It was about the month of December when I paid a visit to the Karachi International Book Fair, which held every year at the Expo Center Karachi. Paying a visit to every bookstall was an uphill task, so I decided to pay my visit to a few specific yet renowned bookstalls.

Fortunately, I got to see the bookstall of “Oxford University Press” from where I bought a wonderful book titled “Karachi – Our Stories in Our Words” by Manizah Naqvi.

Being a Karachiite, I am fascinated about the history of my city as everybody else does, and always look up to discover the stories created under the name of this city. This book “Karachi – Our Stories in Our Words” is also a collection of 99 stories based on Karachi written by unique writers for a competition arranged by Oxford University Press – edited by Manizah Naqvi.

Reading this book, one after another chapter, it realizes me of the transformation from which this city had been through and still going to this date. The stories of old Karachi, the Karachi of pre-partition times, post-partition, and since after that. The diversity Karachi holds, not only in terms of races but religion though. Therefore, you’ll find the mention of Victoria-wala [Horse Cart], old city areas, old names of the streets, and else.

Going through this book, I also came to know about the essence and beauty, this city loses from time to time in the face of violence. The political divide which further resulted in ethnic violence. Waves of communal riots and sectarian killings. All have been covered in the form of tragic and painful stories, the people of this city have faced.
You find the story of a sad old man and his pigeons portrayed by Syeda Wajiha Akram. An old man, who have spent his whole life seeing the ups and down of the city, is a bit saddened regarding the situation of his city in the final stages of his life.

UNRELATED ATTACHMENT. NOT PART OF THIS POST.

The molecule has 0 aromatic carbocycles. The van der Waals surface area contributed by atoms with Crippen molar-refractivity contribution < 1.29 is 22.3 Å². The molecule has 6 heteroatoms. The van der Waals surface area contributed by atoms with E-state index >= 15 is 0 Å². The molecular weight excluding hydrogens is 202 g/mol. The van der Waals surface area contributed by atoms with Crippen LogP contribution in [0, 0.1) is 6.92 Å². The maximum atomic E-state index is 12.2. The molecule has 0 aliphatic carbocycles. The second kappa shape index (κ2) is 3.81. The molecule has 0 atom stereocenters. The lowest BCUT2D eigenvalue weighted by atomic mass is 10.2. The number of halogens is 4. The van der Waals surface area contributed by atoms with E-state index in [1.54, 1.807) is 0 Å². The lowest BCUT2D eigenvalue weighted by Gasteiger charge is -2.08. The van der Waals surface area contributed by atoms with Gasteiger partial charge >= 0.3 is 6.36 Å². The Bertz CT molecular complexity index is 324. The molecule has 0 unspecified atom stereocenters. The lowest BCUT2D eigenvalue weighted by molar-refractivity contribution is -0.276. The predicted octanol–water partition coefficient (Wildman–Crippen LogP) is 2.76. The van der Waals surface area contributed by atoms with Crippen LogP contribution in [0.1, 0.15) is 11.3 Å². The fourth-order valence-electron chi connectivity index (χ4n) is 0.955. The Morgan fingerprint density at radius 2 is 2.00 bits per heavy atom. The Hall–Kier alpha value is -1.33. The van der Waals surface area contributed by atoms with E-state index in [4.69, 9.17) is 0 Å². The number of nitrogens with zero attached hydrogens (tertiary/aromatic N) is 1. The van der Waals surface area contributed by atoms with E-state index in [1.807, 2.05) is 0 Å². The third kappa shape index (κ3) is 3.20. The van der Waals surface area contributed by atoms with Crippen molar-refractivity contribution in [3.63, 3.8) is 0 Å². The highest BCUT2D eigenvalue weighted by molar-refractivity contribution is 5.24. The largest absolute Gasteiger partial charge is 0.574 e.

Another amazing story with the title “Our Last Azaan” by Asmara Malik, in which she puts light to other capital cities of their provinces including Karachi. In this story, she beautifully defines the phrase “Karachi is Hell”.
Yet another masterpiece was written by Faraz Mehmood titled as “The Heirloom”. This is one of my favorite stories from this collection. Faraz beautifully defines the character of ‘Mehtaab’ who works for a business tycoon as a “Khansaama“. The tycoon women blackmail Mehtaab and deprived him of its necessities and belongings, later meets the ill fate of nature.

These stories are just the tip of the iceberg, this book comprises of several wonderful and heart touching stories related to this city. Stories that reminiscences about the splendid nature that differs this city from other cities of the world. From stories like ‘the clash of the poor girl with a rich one that ends at heartwarming note’ to “Karachi, Then… and Now.”, this book has a lot more stories to inspire us, to give us a ray of hope, to thrive, and hope for a better future.

Among all the inspiring and bright stories, I felt broken and terrible about the pain and trauma, the people of this city suffered from, as the majority of the stories linked to the violence continued decades in this city. Such is the intensity of that violence that not only reflects on our minds, but affects our daily lives, and even affected badly our culture and literature, for which this book is a handful proof.
Ending this piece, with my most loved para from this book, quoted from the story “The Old Man and The Pigeons”, as it says:

“I hadn’t ever thought much about life in Karachi but the pieces were gradually beginning to fall into place, it was as if a mist that had enveloped my mind was beginning to lift. As long as you had something going for you in this city, even it was nothing more than afternoon tea, being able to see a sunrise and set each day, and trusting pigeons feeding out of your hand, (or having some street food in the evening), there would be a tomorrow. And there would be hope.”